What has made this so intensively difficult is that the president has insisted that the wall is the most important thing, and it has symbolic importance both for him and for Democrats. But even people around the president have complained that there's so much focus on the wall, that it's only the president himself who keeps bringing it back to that.

KEITH: And there's this 17-member conference committee of members of Congress, appropriators, people who like to make deals, who are skilled at making deals, who are going to get together and look at these priorities. The question, though, is in the end, if they come up with something, is it something that President Trump will be willing to accept?

MARTIN: Right. NPR White House correspondent Tamara Keith for us this morning. Tamara, thank you. We appreciate it.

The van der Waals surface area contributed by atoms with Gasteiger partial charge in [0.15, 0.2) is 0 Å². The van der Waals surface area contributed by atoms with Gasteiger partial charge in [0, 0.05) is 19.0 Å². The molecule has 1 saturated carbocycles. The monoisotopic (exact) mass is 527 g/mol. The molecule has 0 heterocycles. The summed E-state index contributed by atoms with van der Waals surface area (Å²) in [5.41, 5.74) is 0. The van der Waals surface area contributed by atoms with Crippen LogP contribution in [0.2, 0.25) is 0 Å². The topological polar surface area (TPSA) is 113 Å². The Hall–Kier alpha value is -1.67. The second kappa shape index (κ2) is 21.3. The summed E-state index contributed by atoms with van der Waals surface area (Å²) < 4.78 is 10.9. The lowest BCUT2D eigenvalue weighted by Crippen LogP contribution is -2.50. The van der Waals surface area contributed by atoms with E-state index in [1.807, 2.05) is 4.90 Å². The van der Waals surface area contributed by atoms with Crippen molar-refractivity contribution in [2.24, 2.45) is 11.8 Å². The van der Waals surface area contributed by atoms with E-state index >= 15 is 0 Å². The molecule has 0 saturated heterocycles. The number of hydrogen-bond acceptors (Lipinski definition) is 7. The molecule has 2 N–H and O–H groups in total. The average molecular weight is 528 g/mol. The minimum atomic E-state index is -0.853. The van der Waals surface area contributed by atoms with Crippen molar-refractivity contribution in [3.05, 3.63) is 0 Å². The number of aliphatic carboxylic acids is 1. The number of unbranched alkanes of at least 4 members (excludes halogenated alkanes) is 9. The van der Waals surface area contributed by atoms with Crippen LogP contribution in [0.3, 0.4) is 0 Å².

KEITH: You're welcome.

MARTIN: So meanwhile, federal workers are finally getting back to work for the first time since the shutdown started. NPR's Brakkton Booker has been talking to some of them here in the Washington area, and Brakkton's in our studio. This has got to be an unsettling time, Brakkton, for these folks.

BRAKKTON BOOKER, BYLINE: Yeah, to say the least. You heard Tamara Keith describe the shutdown as not being pretty. I think a lot of federal workers who've gone 35 days without getting paid and 35 days, you know, of working and not really knowing when the next paycheck is coming, it was downright brutal. I mean, some people expressed some excitement about going back to work. But really, it was relief. Some people said that they were depressed because they really didn't know when that next paycheck was coming.

I talked to Terry (ph), who is a federal worker who works as a janitor in the Smithsonian here in Washington. She says lawmakers don't have any empathy for her or the rest of the federal workforce. And here's what she had to say.